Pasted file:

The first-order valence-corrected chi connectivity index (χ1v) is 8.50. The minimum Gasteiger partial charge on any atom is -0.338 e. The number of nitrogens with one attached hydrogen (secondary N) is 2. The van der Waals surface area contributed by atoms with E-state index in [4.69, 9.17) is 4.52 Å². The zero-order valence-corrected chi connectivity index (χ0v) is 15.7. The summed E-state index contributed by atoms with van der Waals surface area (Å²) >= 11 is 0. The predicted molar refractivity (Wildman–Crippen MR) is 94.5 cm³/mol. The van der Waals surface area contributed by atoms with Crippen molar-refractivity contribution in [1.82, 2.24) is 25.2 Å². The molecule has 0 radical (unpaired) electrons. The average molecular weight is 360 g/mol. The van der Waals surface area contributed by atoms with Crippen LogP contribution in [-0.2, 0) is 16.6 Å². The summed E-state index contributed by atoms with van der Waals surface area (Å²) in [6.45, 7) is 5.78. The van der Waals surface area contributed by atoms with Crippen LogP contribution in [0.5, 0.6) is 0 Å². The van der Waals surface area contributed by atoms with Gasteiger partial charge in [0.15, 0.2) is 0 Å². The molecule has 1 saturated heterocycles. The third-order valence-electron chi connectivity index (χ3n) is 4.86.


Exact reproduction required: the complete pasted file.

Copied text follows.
The first-order valence-corrected chi connectivity index (χ1v) is 8.50. The minimum Gasteiger partial charge on any atom is -0.338 e. The number of nitrogens with one attached hydrogen (secondary N) is 2. The van der Waals surface area contributed by atoms with E-state index in [4.69, 9.17) is 4.52 Å². The zero-order valence-corrected chi connectivity index (χ0v) is 15.7. The summed E-state index contributed by atoms with van der Waals surface area (Å²) >= 11 is 0. The predicted molar refractivity (Wildman–Crippen MR) is 94.5 cm³/mol. The van der Waals surface area contributed by atoms with Crippen molar-refractivity contribution in [1.82, 2.24) is 25.2 Å². The molecule has 0 radical (unpaired) electrons. The average molecular weight is 360 g/mol. The van der Waals surface area contributed by atoms with Crippen LogP contribution in [-0.2, 0) is 16.6 Å². The summed E-state index contributed by atoms with van der Waals surface area (Å²) in [6.45, 7) is 5.78. The van der Waals surface area contributed by atoms with Crippen LogP contribution in [0.5, 0.6) is 0 Å². The van der Waals surface area contributed by atoms with Gasteiger partial charge in [0.15, 0.2) is 0 Å². The molecule has 1 saturated heterocycles. The third-order valence-electron chi connectivity index (χ3n) is 4.86.